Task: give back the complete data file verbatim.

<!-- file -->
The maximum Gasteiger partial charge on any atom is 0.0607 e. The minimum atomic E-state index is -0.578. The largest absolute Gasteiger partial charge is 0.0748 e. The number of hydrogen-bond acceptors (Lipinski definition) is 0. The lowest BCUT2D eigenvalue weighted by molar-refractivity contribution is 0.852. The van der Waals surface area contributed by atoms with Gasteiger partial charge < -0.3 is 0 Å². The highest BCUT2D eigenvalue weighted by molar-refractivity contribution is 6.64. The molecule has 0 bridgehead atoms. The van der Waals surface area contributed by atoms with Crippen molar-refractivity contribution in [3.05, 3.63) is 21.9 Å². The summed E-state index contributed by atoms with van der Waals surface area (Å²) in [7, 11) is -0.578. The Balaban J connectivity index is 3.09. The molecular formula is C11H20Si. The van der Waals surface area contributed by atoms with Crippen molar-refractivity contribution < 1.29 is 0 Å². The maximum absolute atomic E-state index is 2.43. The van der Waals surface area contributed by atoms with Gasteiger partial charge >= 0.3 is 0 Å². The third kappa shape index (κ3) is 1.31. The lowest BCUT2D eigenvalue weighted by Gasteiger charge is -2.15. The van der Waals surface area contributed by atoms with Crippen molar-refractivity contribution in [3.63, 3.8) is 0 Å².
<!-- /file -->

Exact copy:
The maximum Gasteiger partial charge on any atom is 0.0607 e. The minimum atomic E-state index is -0.578. The largest absolute Gasteiger partial charge is 0.0748 e. The number of hydrogen-bond acceptors (Lipinski definition) is 0. The lowest BCUT2D eigenvalue weighted by molar-refractivity contribution is 0.852. The van der Waals surface area contributed by atoms with Gasteiger partial charge < -0.3 is 0 Å². The highest BCUT2D eigenvalue weighted by molar-refractivity contribution is 6.64. The molecule has 0 bridgehead atoms. The van der Waals surface area contributed by atoms with Crippen molar-refractivity contribution in [3.05, 3.63) is 21.9 Å². The summed E-state index contributed by atoms with van der Waals surface area (Å²) in [7, 11) is -0.578. The Balaban J connectivity index is 3.09. The molecular formula is C11H20Si. The van der Waals surface area contributed by atoms with Crippen molar-refractivity contribution < 1.29 is 0 Å². The maximum absolute atomic E-state index is 2.43. The van der Waals surface area contributed by atoms with Gasteiger partial charge >= 0.3 is 0 Å². The third kappa shape index (κ3) is 1.31. The lowest BCUT2D eigenvalue weighted by Gasteiger charge is -2.15. The van der Waals surface area contributed by atoms with Crippen molar-refractivity contribution in [3.63, 3.8) is 0 Å².